ELEC

# 1127 without the biasing circuitry the idea is to

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trated in Fig. 11.27 (without the biasing circuitry), the idea is to inject a sinusoidal current into in V in in C out I I ac GND in V in in C out I I ac GND Q 1 M 1 Figure 11.27 Conceptual setup for measurement of of transistors. the base or gate and measure the resulting collector or drain current while the input frequency, , is increased. We note that, as increases, the input capacitance of the device lowers the input impedance, , and hence the input voltage and the output current. We neglect and here (but take them into account in Problem 26). For the bipolar device in Fig. 11.27(a), (11.43) Since , (11.44) (11.45) At the transit frequency, , the magnitude of the current gain falls to unity: (11.46) (11.47) That is, (11.48) The transit frequency of MOSFETs is obtained in a similar fashion. We therefore write: (11.49) Note that the collector-substrate or drain-bulk capacitance does not affect owing to the ac ground established at the output. Modern bipolar and MOS transistors boast ’s above 100 GHz. Of course, the speed of complex circuits using such devices is quite lower. Example 11.14 The minimum channel length of MOSFETs has been scaled from 1 m in the late 1980s to 65 nm today. Also, the inevitable reduction of the supply voltage has reduced the gate-source overdive voltage from about 400 mV to 100 mV. By what factor has the of MOSFETs increased?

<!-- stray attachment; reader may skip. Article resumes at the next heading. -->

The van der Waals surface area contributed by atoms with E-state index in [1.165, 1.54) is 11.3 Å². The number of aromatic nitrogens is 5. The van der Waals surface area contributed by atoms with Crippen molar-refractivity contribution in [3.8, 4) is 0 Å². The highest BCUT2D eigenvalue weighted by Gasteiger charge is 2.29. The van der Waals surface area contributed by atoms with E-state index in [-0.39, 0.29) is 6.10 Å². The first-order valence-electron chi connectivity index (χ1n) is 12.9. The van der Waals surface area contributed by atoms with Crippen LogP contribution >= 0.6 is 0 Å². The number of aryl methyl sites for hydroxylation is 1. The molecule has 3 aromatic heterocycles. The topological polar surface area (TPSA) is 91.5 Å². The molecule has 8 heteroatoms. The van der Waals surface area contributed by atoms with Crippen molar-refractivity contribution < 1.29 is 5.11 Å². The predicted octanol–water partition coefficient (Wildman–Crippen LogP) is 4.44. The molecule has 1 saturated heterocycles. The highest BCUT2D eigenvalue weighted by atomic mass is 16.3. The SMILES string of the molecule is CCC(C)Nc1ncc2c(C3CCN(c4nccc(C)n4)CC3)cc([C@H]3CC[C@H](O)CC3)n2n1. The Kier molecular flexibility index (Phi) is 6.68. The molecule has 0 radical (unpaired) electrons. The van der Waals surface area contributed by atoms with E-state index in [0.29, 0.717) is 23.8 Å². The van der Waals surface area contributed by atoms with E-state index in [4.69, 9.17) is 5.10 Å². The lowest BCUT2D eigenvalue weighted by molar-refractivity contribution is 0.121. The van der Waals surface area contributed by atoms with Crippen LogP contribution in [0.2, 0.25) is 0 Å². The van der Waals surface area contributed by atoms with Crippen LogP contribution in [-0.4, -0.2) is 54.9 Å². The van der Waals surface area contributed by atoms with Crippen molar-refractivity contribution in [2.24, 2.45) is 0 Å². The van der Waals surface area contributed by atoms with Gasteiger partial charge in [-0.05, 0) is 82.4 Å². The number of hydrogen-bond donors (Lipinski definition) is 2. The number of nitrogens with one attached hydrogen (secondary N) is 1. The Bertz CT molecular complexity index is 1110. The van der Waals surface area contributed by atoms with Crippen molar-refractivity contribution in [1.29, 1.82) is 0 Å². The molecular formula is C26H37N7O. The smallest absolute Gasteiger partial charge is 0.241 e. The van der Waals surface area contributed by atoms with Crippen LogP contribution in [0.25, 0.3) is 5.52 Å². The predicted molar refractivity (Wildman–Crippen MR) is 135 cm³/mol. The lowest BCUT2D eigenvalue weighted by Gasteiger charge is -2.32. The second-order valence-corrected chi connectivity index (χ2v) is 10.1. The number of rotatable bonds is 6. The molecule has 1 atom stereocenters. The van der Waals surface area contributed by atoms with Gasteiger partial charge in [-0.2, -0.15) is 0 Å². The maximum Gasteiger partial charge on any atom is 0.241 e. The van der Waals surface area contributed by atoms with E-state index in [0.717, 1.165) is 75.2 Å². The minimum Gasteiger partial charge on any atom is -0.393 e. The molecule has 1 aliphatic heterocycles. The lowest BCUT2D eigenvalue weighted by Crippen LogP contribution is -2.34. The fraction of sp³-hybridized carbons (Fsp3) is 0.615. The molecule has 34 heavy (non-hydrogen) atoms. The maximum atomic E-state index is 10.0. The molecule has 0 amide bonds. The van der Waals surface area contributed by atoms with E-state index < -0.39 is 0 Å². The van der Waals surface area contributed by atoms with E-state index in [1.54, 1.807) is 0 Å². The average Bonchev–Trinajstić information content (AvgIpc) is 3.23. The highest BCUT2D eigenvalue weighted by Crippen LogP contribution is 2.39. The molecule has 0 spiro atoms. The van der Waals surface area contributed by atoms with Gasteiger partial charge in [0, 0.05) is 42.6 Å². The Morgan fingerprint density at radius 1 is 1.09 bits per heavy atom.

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BR Wiley/Razavi/ Fundamentals of Microelectronics [Razavi.cls v. 2006] June 30, 2007 at 13:42 557 (1) Sec. 11.3 Analysis Procedure 557 Solution It can proved (Problem 28) that (11.50) Thus, the transit frequency has increased by approximately a factor of 59. For example, if cm (V s), then 65-nm devices having an overdrive of 100 mV exhibit an of 226 GHz. Exercise Determine the if the channel length is scaled down to 45 nm but the mobility degrades to 300 cm (V s). 11.3 Analysis Procedure We have thus far seen a number of concepts and tools that help us study the frequency response of circuits. Specifically, we have observed that: The frequency response refers to the magnitude of the transfer function of a system. Bode’s approximation simplifies the task of plotting the frequency response if the poles and zeros are known. In many cases, it is possible to associate a pole with each node in the signal path. Miller’s theorem proves helpful in decomposing floating capacitors into grounded elements. Bipolar and MOS devices exhibit various capacitances that limit the speed of circuits. In order to methodically analyze the frequency response of various circuits, we prescribe the following steps: 1. Determine which capacitors impact the low-frequency region of the response and compute the low-frequency cut-off. In this calculation, the transistor capacitances can be neglected as they typically impact only the high-frequency region. 2. Calculate the midband gain by replacing the above capacitors with short circuits while still neglecting the transistor capacitances.
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